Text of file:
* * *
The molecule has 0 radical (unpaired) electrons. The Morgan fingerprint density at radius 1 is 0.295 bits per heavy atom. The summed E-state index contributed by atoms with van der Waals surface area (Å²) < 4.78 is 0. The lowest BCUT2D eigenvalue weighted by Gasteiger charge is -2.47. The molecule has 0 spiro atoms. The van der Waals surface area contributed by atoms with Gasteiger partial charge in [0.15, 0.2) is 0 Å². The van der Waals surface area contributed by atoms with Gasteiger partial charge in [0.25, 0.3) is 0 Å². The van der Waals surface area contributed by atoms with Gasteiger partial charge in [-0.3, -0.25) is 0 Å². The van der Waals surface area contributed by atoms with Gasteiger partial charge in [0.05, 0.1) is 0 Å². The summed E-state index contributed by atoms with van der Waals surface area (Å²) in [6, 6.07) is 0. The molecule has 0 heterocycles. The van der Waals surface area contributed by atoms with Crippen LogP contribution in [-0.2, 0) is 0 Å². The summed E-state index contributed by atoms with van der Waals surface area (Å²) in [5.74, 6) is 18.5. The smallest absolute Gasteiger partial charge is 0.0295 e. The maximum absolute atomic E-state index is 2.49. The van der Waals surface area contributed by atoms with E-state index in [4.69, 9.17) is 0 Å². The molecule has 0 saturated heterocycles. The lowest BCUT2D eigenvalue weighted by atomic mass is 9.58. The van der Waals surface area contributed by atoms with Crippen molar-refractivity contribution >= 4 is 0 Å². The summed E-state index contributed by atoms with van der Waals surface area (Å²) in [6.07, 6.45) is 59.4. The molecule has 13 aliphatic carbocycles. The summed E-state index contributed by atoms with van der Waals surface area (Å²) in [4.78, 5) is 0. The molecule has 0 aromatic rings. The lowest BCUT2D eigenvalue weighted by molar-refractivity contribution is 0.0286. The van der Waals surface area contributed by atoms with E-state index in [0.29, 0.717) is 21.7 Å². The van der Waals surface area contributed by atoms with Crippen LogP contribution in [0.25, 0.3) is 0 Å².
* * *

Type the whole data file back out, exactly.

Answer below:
The molecule has 0 radical (unpaired) electrons. The Morgan fingerprint density at radius 1 is 0.295 bits per heavy atom. The summed E-state index contributed by atoms with van der Waals surface area (Å²) < 4.78 is 0. The lowest BCUT2D eigenvalue weighted by Gasteiger charge is -2.47. The molecule has 0 spiro atoms. The van der Waals surface area contributed by atoms with Gasteiger partial charge in [0.15, 0.2) is 0 Å². The van der Waals surface area contributed by atoms with Gasteiger partial charge in [0.25, 0.3) is 0 Å². The van der Waals surface area contributed by atoms with Gasteiger partial charge in [-0.3, -0.25) is 0 Å². The van der Waals surface area contributed by atoms with Gasteiger partial charge in [0.05, 0.1) is 0 Å². The summed E-state index contributed by atoms with van der Waals surface area (Å²) in [6, 6.07) is 0. The molecule has 0 heterocycles. The van der Waals surface area contributed by atoms with Crippen LogP contribution in [-0.2, 0) is 0 Å². The summed E-state index contributed by atoms with van der Waals surface area (Å²) in [5.74, 6) is 18.5. The smallest absolute Gasteiger partial charge is 0.0295 e. The maximum absolute atomic E-state index is 2.49. The van der Waals surface area contributed by atoms with E-state index in [4.69, 9.17) is 0 Å². The molecule has 0 saturated heterocycles. The lowest BCUT2D eigenvalue weighted by atomic mass is 9.58. The van der Waals surface area contributed by atoms with Crippen molar-refractivity contribution >= 4 is 0 Å². The summed E-state index contributed by atoms with van der Waals surface area (Å²) in [6.07, 6.45) is 59.4. The molecule has 13 aliphatic carbocycles. The summed E-state index contributed by atoms with van der Waals surface area (Å²) in [4.78, 5) is 0. The molecule has 0 aromatic rings. The lowest BCUT2D eigenvalue weighted by molar-refractivity contribution is 0.0286. The van der Waals surface area contributed by atoms with E-state index in [0.29, 0.717) is 21.7 Å². The van der Waals surface area contributed by atoms with Crippen LogP contribution in [0.25, 0.3) is 0 Å².